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The space between

photo of clouds during dawn

Those of you who are Dave Matthews fans will recognize those words. Besides a great song, it’s also a phrase that came up in a conversation I had with my coach. (My coach’s name is the same as my brother, and his wife’s name is the same as my sister. That is weird for me. Turns out it is also weird for him, as I learned when I impulsively overshared.)

We were discussing my triathlon career, short and long term. I asked if he was ready to admit I could qualify for my professional license and what that would mean. When we started working together last year, I told him my goal was to “go pro” as the expression is. He shrugged it off, said we’d work with what we had, get a season under our belts. As my performance has improved I’ve seen a little light in his eye so I decided to call him out on it. He said yes! He then said becoming a professional doesn’t mean you automatically are awesome. We talked through some scenarios and bottom line: we agreed my goal for this season is to qualify for my license. Whether I choose to take it and move into that field or not, is to be determined.

Why would I not take it, you ask?

See, there are advantages to racing in the amateur field over pro. Pros compete in their own heat of a race. It goes pro men, 2-5 minutes, pro women, 5-10 minutes age group men and women. Within the age groupers (AG) there is a whole category of athletes referred to as “promateur.” These athletes are good enough to be pros, but choose not to, because racing at the age group level means they’re consistently winning races. If they raced in the pro heat, they would probably finish middle of the pack or last. If you have companies that sponsor you (give you free gear, stipends if you place in a race) they want exposure, they want you on the podium. You get more media being on the podium than finishing in the rear of the pro field.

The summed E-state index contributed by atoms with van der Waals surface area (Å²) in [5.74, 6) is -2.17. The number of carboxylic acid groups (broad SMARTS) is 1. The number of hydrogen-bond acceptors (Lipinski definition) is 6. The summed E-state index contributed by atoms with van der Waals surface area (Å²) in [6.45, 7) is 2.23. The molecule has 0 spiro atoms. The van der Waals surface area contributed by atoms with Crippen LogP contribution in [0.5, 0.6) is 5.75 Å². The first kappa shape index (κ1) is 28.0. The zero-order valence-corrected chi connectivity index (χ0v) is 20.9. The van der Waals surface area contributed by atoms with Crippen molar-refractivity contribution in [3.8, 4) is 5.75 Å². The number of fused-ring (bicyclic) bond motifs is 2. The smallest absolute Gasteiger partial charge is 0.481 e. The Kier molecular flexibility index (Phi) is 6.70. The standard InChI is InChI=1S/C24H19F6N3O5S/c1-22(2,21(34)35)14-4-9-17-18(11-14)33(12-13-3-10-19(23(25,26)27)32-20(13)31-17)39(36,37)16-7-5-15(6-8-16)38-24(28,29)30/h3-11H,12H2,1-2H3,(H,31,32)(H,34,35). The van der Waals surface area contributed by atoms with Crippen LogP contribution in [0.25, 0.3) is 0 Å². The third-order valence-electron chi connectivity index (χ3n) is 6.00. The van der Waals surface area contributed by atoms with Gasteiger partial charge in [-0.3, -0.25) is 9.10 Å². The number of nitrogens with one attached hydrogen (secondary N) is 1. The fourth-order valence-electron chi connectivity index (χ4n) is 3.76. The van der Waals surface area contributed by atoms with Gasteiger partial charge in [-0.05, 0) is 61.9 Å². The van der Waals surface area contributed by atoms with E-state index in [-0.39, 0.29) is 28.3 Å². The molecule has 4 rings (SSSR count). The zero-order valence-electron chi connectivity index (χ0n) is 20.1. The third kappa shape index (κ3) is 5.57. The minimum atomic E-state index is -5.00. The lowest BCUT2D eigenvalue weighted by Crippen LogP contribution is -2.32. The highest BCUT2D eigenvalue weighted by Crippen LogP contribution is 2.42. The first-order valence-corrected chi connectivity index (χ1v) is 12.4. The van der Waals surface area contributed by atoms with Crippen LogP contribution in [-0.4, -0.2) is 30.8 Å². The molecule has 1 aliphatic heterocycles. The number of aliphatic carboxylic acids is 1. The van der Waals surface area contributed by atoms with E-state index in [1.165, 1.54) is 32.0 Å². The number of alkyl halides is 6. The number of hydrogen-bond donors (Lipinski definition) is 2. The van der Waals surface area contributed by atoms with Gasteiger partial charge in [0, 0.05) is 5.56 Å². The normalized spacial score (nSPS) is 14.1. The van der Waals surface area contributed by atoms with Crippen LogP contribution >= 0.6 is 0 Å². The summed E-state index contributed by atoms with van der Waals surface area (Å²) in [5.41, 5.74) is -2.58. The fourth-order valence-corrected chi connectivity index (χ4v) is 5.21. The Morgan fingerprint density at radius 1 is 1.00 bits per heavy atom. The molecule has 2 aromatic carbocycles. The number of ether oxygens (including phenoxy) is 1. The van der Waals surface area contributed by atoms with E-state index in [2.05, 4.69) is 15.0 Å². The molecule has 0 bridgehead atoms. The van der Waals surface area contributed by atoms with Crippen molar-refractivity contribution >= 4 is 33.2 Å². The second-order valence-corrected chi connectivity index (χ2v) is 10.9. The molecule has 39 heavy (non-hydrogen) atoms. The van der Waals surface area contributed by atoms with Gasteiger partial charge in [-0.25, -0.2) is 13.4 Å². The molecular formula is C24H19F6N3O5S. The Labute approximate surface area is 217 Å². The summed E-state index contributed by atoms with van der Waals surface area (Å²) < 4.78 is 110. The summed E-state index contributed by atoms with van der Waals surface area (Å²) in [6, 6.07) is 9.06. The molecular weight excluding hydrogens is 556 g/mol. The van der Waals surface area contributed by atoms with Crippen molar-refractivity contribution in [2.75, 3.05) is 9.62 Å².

Coach said, “if you go pro, you might be stuck in the space between – the very fast pro women up front, and the very fast age group men behind you. The space between isn’t always great.” Then he thought about it and said, “except now I realize you’re already in the space between aren’t you? When you race, you’re pretty much on your own, with a few dozen women ahead of you and a few scattered men around.”

This is true. I think about my last IronMan, I pulled so far ahead on the bike, that all I saw was men, and I finished 35th, that means during the run I only saw 34 women ahead of me. I told him I’m okay with the space between. In fact, life is full of the spaces between.

The space between swimming sets in the pool. The space between intervals on the trainer. The space between school’s out and the bus is here. The space between night and first light. The space between a child’s birth, and his first cry. The space between the last word in a prayer, and the Amen. The space between can feel long or short, it can be good or bad. It can be big for God to move mountains. It can be small for the devil to sneak in doubt. I am no stranger to the space between, but I don’t stay there long.

Here is my space between from a track session yesterday morning. The space between 1K intervals and the space between clouds on a rainy day. Within seconds those gaps closed and I almost missed it.

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